Advertise on Bizcommunity

Subscribe to industry newsletters

Álvaro Siza completes Hillside Chapel in Lagos

A beige-coloured chapel dominates the natural landscape of Lagos with its "pure architecture" and paintful skin, completed by the Pritzker Prize-winning architect Álvaro Siza.
Named Capela do Monte (Hillside Chapel), the one-story structure occupies a footprint of 10.34 x 6.34 metres and is built without electricity, heat or running water, relying on natural ventilation and materials, such as insulated brick, limestone and tiles to keep it cool in the summer and warm in the winter.

Image © Joao Morgado

Spirit-restoring retreat

The small chapel was built at the centre of a new masterplan - called Monte da Charneca Center, which is scheduled to open in early 2021. The project is a privately funded initiative that will offer visitors to Portugal’s Algarve region a peaceful, spirit-restoring retreat.

Conceived by a Swiss-American couple who have lived in the area since the mid-1980s, the centrr has now its focal point a non-denominational Christian chapel designed by the Pritzker Prize-winning architect Álvaro Siza.

"Seven typical houses, sensitively restored over the past 30 years with a local heritage architect, already form the renewed core of Monte da Charneca, a farming hamlet that, like many others in the region, fell into abandonment and ruin," the firm stated in a press release.

"In addition to encompassing the seven houses, the seven-hectare centre has its own water supply, is energy self-sufficient through solar power, and maintains an orchard with citrus, almond, fig, and olive trees."

Image © Joao Morgado

New residential structures

The next phase of development will add a handful of new residential structures in a consistent architectural style, along with facilities to help revitalise traditional agricultural activity and welcome visitors.

Together with the Siza chapel, these elements will make the Monte da Charneca Center a destination for spiritual retreats, conferences, eco- and agro-tourism, and rural holidays, only 10-20 minutes from the beaches and historic sites of the Algarve coast.

Commissioned in 2016, Siza accepted the commission to design the Capela do Monte as the focal point of the centre, at the highest point on the property.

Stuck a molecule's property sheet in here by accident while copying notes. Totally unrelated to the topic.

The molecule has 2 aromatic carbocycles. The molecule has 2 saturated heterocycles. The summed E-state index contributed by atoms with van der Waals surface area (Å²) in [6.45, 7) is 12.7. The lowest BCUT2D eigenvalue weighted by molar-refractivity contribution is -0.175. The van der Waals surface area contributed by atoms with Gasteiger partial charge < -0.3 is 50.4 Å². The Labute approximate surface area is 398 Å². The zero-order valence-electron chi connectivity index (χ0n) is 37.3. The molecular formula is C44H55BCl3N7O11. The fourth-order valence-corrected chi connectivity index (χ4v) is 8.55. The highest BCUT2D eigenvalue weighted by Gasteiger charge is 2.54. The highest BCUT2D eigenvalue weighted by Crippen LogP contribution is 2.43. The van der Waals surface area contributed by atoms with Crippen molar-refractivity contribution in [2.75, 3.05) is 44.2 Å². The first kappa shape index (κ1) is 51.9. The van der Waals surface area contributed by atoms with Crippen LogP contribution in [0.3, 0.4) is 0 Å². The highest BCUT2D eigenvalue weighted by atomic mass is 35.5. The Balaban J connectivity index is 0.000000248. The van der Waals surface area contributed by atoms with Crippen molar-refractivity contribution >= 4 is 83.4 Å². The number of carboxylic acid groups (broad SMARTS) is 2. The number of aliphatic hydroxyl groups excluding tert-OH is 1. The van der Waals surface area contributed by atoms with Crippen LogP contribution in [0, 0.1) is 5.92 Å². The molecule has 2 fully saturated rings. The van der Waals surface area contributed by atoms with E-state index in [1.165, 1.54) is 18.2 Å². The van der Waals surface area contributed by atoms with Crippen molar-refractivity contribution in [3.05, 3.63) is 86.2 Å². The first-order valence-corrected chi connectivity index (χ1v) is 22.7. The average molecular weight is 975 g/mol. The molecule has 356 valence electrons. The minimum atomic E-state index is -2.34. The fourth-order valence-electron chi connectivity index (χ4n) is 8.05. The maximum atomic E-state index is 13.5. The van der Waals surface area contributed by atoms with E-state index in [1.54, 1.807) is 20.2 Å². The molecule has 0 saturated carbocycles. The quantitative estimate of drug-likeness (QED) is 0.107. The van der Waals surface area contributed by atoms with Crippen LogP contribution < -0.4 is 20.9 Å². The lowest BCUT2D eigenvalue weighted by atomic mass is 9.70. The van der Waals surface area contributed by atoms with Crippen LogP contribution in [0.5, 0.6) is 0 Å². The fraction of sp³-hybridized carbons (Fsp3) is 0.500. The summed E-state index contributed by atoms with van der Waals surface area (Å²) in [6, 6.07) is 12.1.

Image © Joao Morgado

Siza was inspired by the beauty of the site, and his desire was to create a design in the Algarve where he has never before realised a building, and his pleasure at being asked for what he calls “a pure architectural project”.

The beige-coloured Capela do Monte can be reached only by way of a foot path. The architect has designed the chapel’s cross, altar, bench and chairs, all produced by the Oporto-based carpenters Serafim Pereira Simões Sucessores, and has made drawings for murals depicting scenes from the life of Jesus, realised in tile by the Portuguese company Viúva Lamego. A churchyard (or adro) of roughly the same size as the building extends the chapel to the west.

"As the Algarve is similar in climate and topography to North Africa, Siza looked to the architecture of Egyptian architect Hassan Fathy, who pioneered the use of natural ventilation systems."

Image © Joao Morgado

Off the grid

The chapel has no electricity, heating or running water. It relies on natural ventilation and the structure itself to keep the building cool in summer and warm in winter.

The chapel is well integrated into the surrounding dry and natural landscape; no surrounding trees or bushes have been removed to build the chapel.

Alvaro Siza recently won a competition for pedestrian and cycle bridge between Cerveira and Tomiño. The architect also completed his first church in France with white-coloured interlocking concrete volumes.

Article originally published on World Architecture Community.
Get a daily news update via WhatsApp or sign up to our newsletters.


World Architecture Community
Since 2006, World Architecture Community provides a unique environment for architects, architecture students and academics around the globe to meet, share and compete.
Go to:

Read more: design, architecture